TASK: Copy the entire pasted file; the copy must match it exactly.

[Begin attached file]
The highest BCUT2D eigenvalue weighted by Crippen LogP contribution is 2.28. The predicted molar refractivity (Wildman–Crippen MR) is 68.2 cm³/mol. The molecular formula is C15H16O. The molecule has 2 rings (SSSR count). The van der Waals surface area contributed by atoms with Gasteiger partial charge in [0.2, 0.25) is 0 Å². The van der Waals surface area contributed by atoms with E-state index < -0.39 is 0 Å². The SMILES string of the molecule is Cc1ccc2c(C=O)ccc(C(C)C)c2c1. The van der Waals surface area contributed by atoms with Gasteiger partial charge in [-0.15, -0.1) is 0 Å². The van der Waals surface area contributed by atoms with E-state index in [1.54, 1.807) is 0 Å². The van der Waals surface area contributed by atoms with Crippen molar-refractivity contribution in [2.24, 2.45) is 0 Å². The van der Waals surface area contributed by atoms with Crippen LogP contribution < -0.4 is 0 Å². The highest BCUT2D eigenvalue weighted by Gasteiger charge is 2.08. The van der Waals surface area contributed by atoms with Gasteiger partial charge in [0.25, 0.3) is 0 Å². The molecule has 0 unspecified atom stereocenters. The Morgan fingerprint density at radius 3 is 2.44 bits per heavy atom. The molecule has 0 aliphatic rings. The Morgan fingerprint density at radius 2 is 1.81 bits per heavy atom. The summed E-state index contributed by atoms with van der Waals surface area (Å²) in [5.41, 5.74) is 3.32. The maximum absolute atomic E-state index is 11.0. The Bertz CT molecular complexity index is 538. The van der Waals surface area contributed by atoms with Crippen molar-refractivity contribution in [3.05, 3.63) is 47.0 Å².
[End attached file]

The highest BCUT2D eigenvalue weighted by Crippen LogP contribution is 2.28. The predicted molar refractivity (Wildman–Crippen MR) is 68.2 cm³/mol. The molecular formula is C15H16O. The molecule has 2 rings (SSSR count). The van der Waals surface area contributed by atoms with Gasteiger partial charge in [0.2, 0.25) is 0 Å². The van der Waals surface area contributed by atoms with E-state index < -0.39 is 0 Å². The SMILES string of the molecule is Cc1ccc2c(C=O)ccc(C(C)C)c2c1. The van der Waals surface area contributed by atoms with Gasteiger partial charge in [-0.15, -0.1) is 0 Å². The van der Waals surface area contributed by atoms with E-state index in [1.54, 1.807) is 0 Å². The van der Waals surface area contributed by atoms with Crippen molar-refractivity contribution in [2.24, 2.45) is 0 Å². The van der Waals surface area contributed by atoms with Crippen LogP contribution < -0.4 is 0 Å². The highest BCUT2D eigenvalue weighted by Gasteiger charge is 2.08. The van der Waals surface area contributed by atoms with Gasteiger partial charge in [0.25, 0.3) is 0 Å². The molecule has 0 unspecified atom stereocenters. The Morgan fingerprint density at radius 3 is 2.44 bits per heavy atom. The molecule has 0 aliphatic rings. The Morgan fingerprint density at radius 2 is 1.81 bits per heavy atom. The summed E-state index contributed by atoms with van der Waals surface area (Å²) in [5.41, 5.74) is 3.32. The maximum absolute atomic E-state index is 11.0. The Bertz CT molecular complexity index is 538. The van der Waals surface area contributed by atoms with Crippen molar-refractivity contribution in [3.05, 3.63) is 47.0 Å².